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Monday, January 5, 2009

Post and News Editors Attack Shelly Silver Over Mayoral Control

The owners of the Daily News and NY Post, Mort Zuckerman and Rupert Murdoch respectively, are staunch supporters of Mike Bloomberg's reign here in NYC. So when State Assembly Speaker Shelly Silver commented on potential changes in the school governance law, it was no surprise that the papers clobbered him in their Saturday editorials. In a move clearly coordinated out of City Hall, the editors of the Daily News and Post make the same points on the same day.

The Post suggests that behind Silver's concern for public school parents looms some grave danger:
Assembly Speaker Sheldon Silver, for example, told this newspaper in September that he favors mayoral control with "tweaks" to focus on helping "the parent who has a problem ... as it relates to their child." He said this week that he envisions changes to enhance parental input.

While his aides declined to elaborate on what he has in mind, his remarks are fraught with danger.
More fear mongering in the Daily News version:
But . . . what does Silver want?

That's the tricky part: His answer - he wants more input for parents, he told The Post's Carl Campanile this week - sounds a lot like the rhetoric of those seeking to gut mayoral control entirely.

And Silver, as usual, is short on details.
The News goes on to express concern over proposals to establish fixed length terms for the Panel for Educational Policy (Board of Ed) members. Mayor Bloomberg has previously fired members who threatened to disagree with him. Clearly the idea of making the PEP more than a rubber stamp has stoked serious fear in the administration.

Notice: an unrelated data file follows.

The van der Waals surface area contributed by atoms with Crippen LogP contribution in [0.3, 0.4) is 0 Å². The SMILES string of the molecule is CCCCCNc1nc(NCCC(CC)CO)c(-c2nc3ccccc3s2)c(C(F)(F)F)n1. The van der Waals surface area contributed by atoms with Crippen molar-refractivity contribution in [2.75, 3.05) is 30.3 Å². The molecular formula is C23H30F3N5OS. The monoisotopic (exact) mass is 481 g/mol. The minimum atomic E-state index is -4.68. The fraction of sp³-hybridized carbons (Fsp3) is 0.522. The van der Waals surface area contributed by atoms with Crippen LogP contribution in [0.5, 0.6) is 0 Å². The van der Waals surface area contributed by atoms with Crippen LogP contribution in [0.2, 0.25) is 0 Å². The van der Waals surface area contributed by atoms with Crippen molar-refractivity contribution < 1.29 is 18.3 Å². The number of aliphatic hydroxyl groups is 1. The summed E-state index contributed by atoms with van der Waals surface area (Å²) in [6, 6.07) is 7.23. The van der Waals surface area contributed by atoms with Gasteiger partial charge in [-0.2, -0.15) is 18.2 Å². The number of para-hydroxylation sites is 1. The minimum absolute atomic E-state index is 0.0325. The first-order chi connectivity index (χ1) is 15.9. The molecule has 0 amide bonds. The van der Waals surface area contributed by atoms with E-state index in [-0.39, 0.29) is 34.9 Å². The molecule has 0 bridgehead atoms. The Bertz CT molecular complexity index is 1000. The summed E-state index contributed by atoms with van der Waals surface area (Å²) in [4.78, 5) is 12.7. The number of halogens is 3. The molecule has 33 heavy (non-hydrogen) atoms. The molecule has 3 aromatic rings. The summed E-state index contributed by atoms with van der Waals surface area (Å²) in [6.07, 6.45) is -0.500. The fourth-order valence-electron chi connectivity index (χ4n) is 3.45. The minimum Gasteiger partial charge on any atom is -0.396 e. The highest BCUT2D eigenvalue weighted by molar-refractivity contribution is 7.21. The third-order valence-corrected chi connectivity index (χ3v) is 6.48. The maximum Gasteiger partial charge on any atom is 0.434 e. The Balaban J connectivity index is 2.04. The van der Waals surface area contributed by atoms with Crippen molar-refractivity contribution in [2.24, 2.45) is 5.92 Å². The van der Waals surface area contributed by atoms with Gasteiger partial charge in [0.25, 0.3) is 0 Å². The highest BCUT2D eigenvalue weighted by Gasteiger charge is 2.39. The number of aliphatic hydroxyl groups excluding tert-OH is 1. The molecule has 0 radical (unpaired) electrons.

Unfortunately, the sagacious editors of the Daily News couldn't figure out how to spell "predictable" in their editorial, spelling it "predicable" instead. If the mayor's friends will lecture us on how our schools should be managed while they privately school their kids, they ought to learn to spell, or at least how to find the spell-check button.

Despite the bad editing, the message certainly comes through. The Post and News have previously attacked pols who called for more school construction and an end to excessive standardized testing. We will hear more as the mayoral control law comes up for renewal this year. It's clear the Post and News are sharpening their knives for those who stand up for public school parents.


LeeDawg0 said...

I'm uncertain about the mayoral control of schools. I feel like parents have very inconsistent views on how their children should be educated.

To me, it's a damned if you do and damned if you don't situation where if you make some parents happy, you'll piss of a group of other parents. So I suppose in this sense, it's better to have uniform school policies by the mayor than have parents who genuinely don't know what's in their children's academic best interests have more control.

Not to say that you fine parents who contribute to this blog fall into that category.

Here's a fine example of mixed parent opinion. I directly observe in classrooms that students who have "Sidekicks" for cells phones are more inclined to be distracted in class and hence don't pay attention in class. But parents and students argue that they have a right to possessing a cell phone in the event of emergencies (keep in mind that I don't have the authority to confiscate phones from students - that requires school security agents). To be honest, phones that can send and receive text messages are a distraction no matter what you say as parents.

If you're going to sign a contract for a cell phone for your child, save the extra $5-10/month and decline the text messaging abilities!! Don't spend the extra money on a top of the line phone with Internet access and qwerty keyboards, just get a damn phone with stripped capabilities!